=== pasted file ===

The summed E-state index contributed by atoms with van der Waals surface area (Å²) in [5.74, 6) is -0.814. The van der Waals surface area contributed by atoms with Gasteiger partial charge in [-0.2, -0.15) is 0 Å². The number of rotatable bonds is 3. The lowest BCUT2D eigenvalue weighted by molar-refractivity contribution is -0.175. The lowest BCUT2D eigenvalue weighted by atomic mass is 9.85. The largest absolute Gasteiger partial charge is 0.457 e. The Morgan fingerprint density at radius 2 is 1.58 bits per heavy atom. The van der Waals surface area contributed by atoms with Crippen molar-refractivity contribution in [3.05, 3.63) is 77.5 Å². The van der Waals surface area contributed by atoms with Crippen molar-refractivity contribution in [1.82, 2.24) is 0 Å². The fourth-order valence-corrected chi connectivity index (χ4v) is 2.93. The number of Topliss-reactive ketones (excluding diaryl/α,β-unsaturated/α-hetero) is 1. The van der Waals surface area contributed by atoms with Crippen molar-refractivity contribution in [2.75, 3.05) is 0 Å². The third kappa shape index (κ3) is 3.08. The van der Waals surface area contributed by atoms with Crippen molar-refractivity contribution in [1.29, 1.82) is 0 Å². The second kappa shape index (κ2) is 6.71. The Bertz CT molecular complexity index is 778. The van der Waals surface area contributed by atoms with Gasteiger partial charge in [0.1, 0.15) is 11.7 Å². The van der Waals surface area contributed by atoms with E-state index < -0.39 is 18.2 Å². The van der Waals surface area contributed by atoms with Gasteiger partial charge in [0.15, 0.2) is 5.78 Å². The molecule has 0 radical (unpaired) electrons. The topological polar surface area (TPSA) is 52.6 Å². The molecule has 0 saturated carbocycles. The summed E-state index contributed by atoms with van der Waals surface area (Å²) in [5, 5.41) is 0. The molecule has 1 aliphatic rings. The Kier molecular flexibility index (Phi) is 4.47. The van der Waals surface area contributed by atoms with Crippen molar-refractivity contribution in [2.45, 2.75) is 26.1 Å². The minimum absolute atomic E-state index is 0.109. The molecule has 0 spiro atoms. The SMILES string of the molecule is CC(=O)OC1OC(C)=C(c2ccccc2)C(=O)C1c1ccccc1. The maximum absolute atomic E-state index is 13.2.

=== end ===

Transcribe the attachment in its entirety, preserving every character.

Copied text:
The summed E-state index contributed by atoms with van der Waals surface area (Å²) in [5.74, 6) is -0.814. The van der Waals surface area contributed by atoms with Gasteiger partial charge in [-0.2, -0.15) is 0 Å². The number of rotatable bonds is 3. The lowest BCUT2D eigenvalue weighted by molar-refractivity contribution is -0.175. The lowest BCUT2D eigenvalue weighted by atomic mass is 9.85. The largest absolute Gasteiger partial charge is 0.457 e. The Morgan fingerprint density at radius 2 is 1.58 bits per heavy atom. The van der Waals surface area contributed by atoms with Crippen molar-refractivity contribution in [3.05, 3.63) is 77.5 Å². The van der Waals surface area contributed by atoms with Crippen molar-refractivity contribution in [1.82, 2.24) is 0 Å². The fourth-order valence-corrected chi connectivity index (χ4v) is 2.93. The number of Topliss-reactive ketones (excluding diaryl/α,β-unsaturated/α-hetero) is 1. The van der Waals surface area contributed by atoms with Crippen molar-refractivity contribution in [2.75, 3.05) is 0 Å². The third kappa shape index (κ3) is 3.08. The van der Waals surface area contributed by atoms with Crippen molar-refractivity contribution in [1.29, 1.82) is 0 Å². The second kappa shape index (κ2) is 6.71. The Bertz CT molecular complexity index is 778. The van der Waals surface area contributed by atoms with Gasteiger partial charge in [0.1, 0.15) is 11.7 Å². The van der Waals surface area contributed by atoms with E-state index < -0.39 is 18.2 Å². The van der Waals surface area contributed by atoms with Gasteiger partial charge in [0.15, 0.2) is 5.78 Å². The molecule has 0 radical (unpaired) electrons. The topological polar surface area (TPSA) is 52.6 Å². The molecule has 0 saturated carbocycles. The summed E-state index contributed by atoms with van der Waals surface area (Å²) in [5, 5.41) is 0. The molecule has 1 aliphatic rings. The Kier molecular flexibility index (Phi) is 4.47. The van der Waals surface area contributed by atoms with Crippen molar-refractivity contribution in [2.45, 2.75) is 26.1 Å². The minimum absolute atomic E-state index is 0.109. The molecule has 0 spiro atoms. The SMILES string of the molecule is CC(=O)OC1OC(C)=C(c2ccccc2)C(=O)C1c1ccccc1. The maximum absolute atomic E-state index is 13.2.